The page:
Pamenus Tuso

Bulawayo—Residents in Bulawayo have engaged lawyers to protest against the second capital’s municipality over a festering water crisis that has seen most parts of the city go dry for long periods, NewsHub has learnt.

Through the Zimbabwe Lawyers for Human Rights (ZLHR), the Bulawayo Progressive Residents Association (BPRA) on 26 February wrote a letter to the local authority protesting against severe shortages of safe, clean and potable water, in contravention of Section 77(a) of the constitution.

In the letter, the residents complained that water rationing in the city was at its worst ever, with suburbs experiencing prolonged water rationing.

According to the residents, the water crisis has left “critical public institutions such as medical facilities and institutions of learning without alternative water sources such as boreholes”.

Citizens and residents seeking services at the institutions were being forced to bring their own water, reads the petition.

In view of the crisis, the residents requested that Bulawayo be declared a water shortage area by the Lands ministry, in accordance with Section 61 of the Water Act.

The residents further want a presidential decree declaring the city a water disaster area in line with Section 27 of the Civil Protection Act.

“The residents demanded to be furnished, within seven days, with information on the steps and measures that the City of Bulawayo and the relevant stakeholders, which include government, were taking to address and arrest the current and perennial water crisis in the country’s second largest city,” reads a ZLHR statement on the residents’ petition.

The deadline has since expired and the council, through Sikhangele Zhou, the chamber secretary, indicated that it was consulting its engineering department for a way forward but residents are insisting that they will take legal action against the municipality if no there is no meaningful response. 

The city’s director of engineering services, Sikhumbuzo Ncube, says dams feeding Bulawayo are, on average, 41 percent full.

One of the key water sources, Umzingwane Dam, has been decommissioned as its levels are very low due to poor inflows during the 2023-24 rain season.

Last year during this time, the dams were between 65 and 70 percent full. 

The other dams which also supply the city are Inyakuni, Insiza, Upper Ncema , Lower Ncema , Mtshabezi as well  Nyamandlovu and Epping Forest aquifers.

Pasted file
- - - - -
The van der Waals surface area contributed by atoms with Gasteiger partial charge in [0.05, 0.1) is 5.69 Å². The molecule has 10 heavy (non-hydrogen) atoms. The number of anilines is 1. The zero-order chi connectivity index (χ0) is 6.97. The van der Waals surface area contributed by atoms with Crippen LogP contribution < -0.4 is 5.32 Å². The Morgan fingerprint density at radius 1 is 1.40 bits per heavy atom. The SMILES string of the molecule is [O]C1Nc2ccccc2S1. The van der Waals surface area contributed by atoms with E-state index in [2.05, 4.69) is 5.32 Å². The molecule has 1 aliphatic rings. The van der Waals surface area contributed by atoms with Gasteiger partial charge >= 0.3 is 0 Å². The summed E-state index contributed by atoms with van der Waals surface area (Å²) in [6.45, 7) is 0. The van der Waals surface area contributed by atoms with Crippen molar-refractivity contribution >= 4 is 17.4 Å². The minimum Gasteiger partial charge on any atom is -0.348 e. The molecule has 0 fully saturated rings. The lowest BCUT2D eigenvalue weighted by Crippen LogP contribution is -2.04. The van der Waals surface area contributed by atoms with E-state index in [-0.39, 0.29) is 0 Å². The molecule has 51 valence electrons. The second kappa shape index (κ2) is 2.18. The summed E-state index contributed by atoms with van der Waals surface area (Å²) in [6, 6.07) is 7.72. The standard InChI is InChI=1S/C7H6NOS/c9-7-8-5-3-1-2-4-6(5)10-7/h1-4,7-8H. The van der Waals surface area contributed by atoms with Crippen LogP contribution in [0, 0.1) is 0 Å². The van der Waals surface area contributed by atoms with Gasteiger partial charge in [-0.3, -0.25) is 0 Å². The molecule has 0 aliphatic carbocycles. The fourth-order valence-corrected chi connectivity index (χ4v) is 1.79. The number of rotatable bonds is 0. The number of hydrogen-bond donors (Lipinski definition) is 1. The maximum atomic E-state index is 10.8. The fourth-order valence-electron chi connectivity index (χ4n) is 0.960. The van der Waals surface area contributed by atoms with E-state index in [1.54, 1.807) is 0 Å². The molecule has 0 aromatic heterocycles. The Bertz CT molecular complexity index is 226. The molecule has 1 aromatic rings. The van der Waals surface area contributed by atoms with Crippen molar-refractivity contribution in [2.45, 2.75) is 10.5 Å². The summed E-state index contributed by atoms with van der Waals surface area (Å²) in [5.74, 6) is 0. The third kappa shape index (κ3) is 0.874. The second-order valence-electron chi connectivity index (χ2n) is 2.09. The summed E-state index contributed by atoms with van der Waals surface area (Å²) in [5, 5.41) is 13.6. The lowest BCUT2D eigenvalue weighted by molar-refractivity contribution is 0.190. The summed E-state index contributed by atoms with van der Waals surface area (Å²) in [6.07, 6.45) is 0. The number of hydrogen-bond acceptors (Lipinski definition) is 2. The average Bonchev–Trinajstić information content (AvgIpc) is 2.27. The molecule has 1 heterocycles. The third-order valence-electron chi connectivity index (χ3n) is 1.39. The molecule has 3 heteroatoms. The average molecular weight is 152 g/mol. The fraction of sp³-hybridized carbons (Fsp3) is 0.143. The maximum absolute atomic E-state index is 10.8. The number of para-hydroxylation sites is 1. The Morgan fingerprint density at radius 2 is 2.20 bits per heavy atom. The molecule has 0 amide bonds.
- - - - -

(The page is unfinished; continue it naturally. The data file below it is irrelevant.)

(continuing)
“We all appreciate the water situation remains critical. Our water levels in the city dams are at (an average of) 41 percent yet we are approaching the end of the rain season.

“This means we are going to sustain the 120-hour weekly water shedding for a prolonged period, maybe up to December,” said Ncube during a tour of some of the city’s water projects by the Netherlands ambassador to Zimbabwe, Margret Verwijk, last Tuesday.

Recently, city mayor David Coltart also asked the government to declare the city a water shortage area but the Lands, Agriculture, Fisheries, Water and Rural Development minister, Anxious Masuka, refused to accede to the request challenging, the city fathers to explore alternative water sources.

The BPRA chairperson, Ambrose Sibindi, described the current water crisis as “alarming” and rapped government’s refusal to give the city a special water shortage status, saying that would reinforce the perception that Bulawayo and parts of southern Zimbabwe were being systematically marginalised.

“The water situation in the city is really alarming.  Some residents have gone for weeks without water. Already the city fathers have indicated that our dams, combined, now have very little water yet the government continues with this ostrich mentality of burying its head in the sand (by refusing to declare Bulawayo an emergency case).

“When people from this region talk about marginalisation, these are some of the concerns which they will be raising,” said Sibindi in an interview with NewsHub.

The BPRA chairperson noted that the declaration of the city as a water shortage area would have paved the way for strategic interventions by local and international partners.

He called upon the government and council to come up with short-to-medium term solutions to the city’s mounting water woes.

“There is now need for more boreholes in the city. In areas where the water table is low, council should also consider more water kiosks and bowsers. Council should consider double pipes to increase its capacity,” said Sibindi.

Inyakuni Dam that can potentially supply a significant amount of water to the second capital is reported to be enjoying high levels of the precious liquid but is facing unspecified pumping challenges.

Bulawayo city has been facing perennial water shortages due to erratic rainfall, amid accusations of poor planning and mismanagement by both the local and central governments. 

The Gwayi/Shangani dam has been touted as the panacea to the city’s water problems, but the project has taken too long to complete. 

Initially, the dam, which is expected to be the third-largest inland water body in Zimbabwe after Kariba Dam and Tugwi-Mukosi, was set for completion by December 2024. 

After missing the deadline, Masuka said the man-made lake would be completed ahead of the 2023/24 summer cropping season but progress on the dam is still slow.